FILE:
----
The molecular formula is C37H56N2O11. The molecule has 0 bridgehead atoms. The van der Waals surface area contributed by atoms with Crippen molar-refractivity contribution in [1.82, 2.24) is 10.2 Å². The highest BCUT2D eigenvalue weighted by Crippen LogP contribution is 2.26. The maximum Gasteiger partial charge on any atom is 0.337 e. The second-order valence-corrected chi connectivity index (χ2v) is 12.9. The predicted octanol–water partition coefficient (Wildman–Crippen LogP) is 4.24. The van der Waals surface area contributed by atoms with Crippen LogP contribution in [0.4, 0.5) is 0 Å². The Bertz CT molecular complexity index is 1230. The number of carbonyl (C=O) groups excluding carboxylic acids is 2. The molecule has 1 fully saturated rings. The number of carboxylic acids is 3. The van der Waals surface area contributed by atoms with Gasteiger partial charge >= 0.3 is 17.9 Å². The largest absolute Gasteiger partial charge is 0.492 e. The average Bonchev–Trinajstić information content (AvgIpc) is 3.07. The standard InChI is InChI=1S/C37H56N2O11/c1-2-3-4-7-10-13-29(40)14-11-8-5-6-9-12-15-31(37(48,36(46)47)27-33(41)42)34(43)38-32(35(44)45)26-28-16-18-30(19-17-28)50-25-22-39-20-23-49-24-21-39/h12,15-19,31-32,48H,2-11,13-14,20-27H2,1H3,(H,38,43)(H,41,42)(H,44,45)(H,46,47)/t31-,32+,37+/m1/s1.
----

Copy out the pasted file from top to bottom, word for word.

The molecular formula is C37H56N2O11. The molecule has 0 bridgehead atoms. The van der Waals surface area contributed by atoms with Crippen molar-refractivity contribution in [1.82, 2.24) is 10.2 Å². The highest BCUT2D eigenvalue weighted by Crippen LogP contribution is 2.26. The maximum Gasteiger partial charge on any atom is 0.337 e. The second-order valence-corrected chi connectivity index (χ2v) is 12.9. The predicted octanol–water partition coefficient (Wildman–Crippen LogP) is 4.24. The van der Waals surface area contributed by atoms with Crippen LogP contribution in [0.4, 0.5) is 0 Å². The Bertz CT molecular complexity index is 1230. The number of carbonyl (C=O) groups excluding carboxylic acids is 2. The molecule has 1 fully saturated rings. The number of carboxylic acids is 3. The van der Waals surface area contributed by atoms with Gasteiger partial charge >= 0.3 is 17.9 Å². The largest absolute Gasteiger partial charge is 0.492 e. The average Bonchev–Trinajstić information content (AvgIpc) is 3.07. The standard InChI is InChI=1S/C37H56N2O11/c1-2-3-4-7-10-13-29(40)14-11-8-5-6-9-12-15-31(37(48,36(46)47)27-33(41)42)34(43)38-32(35(44)45)26-28-16-18-30(19-17-28)50-25-22-39-20-23-49-24-21-39/h12,15-19,31-32,48H,2-11,13-14,20-27H2,1H3,(H,38,43)(H,41,42)(H,44,45)(H,46,47)/t31-,32+,37+/m1/s1.